41. “Secret Separation”/The Fixx. “Red Skies,” “Saved by Zero,” “One Thing Leads to Another,” “Are We Ourselves,” and “Stand or Fall” were all big radio hits, either on Top 40 or AOR and frequently both. So was “Secret Separation,” although didn’t have the same sort of staying power, despite outperforming most of the others on the American charts. The Fixx is still together with several original members, they released their first new album in 10 years earlier this month, and are still touring.

42. “We Don’t Have to Take Our Clothes Off”/Jermaine Stewart. Well, son, strictly speaking, you’re right, although as a line of smooth talk, “We Don’t Have to Take Our Clothes Off” leaves a lot to be desired: “I’m not a piece of meat, stimulate my brain” and “Take my hand, let’s hit the floor, shake our bodies to the music, maybe then you’ll score.” Back in 1986, I hated hearing this low-rent Prince imitation on my air.

43. “West End Girls”/Pet Shop Boys
44. “What Have You Done for Me Lately”/Janet Jackson
48. “Your Love”/The Outfield
49. “Addicted to Love”/Robert Palmer
55. “Take Me Home”/Phil Collins
90. “Kiss”/Prince
If the summer of 1986 felt fallow, maybe it was because the spring had seen several iconic hits riding high at the same time. All of these were just out of the Top 40, and some would be heard on the radio regularly for at least 36 years to come. “West End Girls” might be the best song on the entire Hot 100 in this week, half-sung, half-rapped, a mysterious transmission from Another Place that didn’t sound like anything else. (The contrast with “Opportunities” couldn’t be greater. I would like to be able to explain to you why I hate that record so much. I tried listening to it again while writing this paragraph, but I was literally unable to get through it.)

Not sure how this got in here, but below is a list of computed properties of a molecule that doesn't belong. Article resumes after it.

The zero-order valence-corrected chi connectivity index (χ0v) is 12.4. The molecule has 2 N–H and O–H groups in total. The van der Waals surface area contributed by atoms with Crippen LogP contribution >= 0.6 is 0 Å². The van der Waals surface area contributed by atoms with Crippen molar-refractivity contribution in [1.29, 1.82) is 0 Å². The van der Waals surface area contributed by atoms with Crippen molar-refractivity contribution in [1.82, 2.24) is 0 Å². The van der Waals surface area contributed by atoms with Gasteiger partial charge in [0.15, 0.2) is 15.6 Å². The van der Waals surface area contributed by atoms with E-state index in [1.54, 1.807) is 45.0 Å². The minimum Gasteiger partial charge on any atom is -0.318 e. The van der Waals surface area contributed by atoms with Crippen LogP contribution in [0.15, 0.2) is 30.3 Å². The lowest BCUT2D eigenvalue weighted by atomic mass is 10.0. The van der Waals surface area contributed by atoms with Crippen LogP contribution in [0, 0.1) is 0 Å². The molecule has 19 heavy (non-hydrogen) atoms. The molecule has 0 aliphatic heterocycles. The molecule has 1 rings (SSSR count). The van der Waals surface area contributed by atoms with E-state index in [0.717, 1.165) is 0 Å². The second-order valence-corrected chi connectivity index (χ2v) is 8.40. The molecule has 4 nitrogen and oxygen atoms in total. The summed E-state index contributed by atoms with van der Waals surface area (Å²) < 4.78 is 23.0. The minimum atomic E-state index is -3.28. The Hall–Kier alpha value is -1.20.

47. “Bad Boy”/Miami Sound Machine
79. “Words Get in the Way”/Miami Sound Machine
“Bad Boy,” just out of the Top 40 in this week, is a tenacious earworm—seriously, it ought to come with a warning label—but “Words Get in the Way” was the first example of the kind of thing Gloria Estefan would make bank on for the next decade.

65. “Sweet Freedom”/Michael McDonald
96. “Take My Breath Away”/Berlin
I play “Take My Breath Away” on my radio shows once or twice each week here in 2022, but I’m not sure anybody would have bet on such longevity for it in June 1986. Another unlikely bet in June 1986: at WLS in Chicago, “Sweet Freedom” would end up the #1 song for all of 1986, the last year the station published a year-end survey.)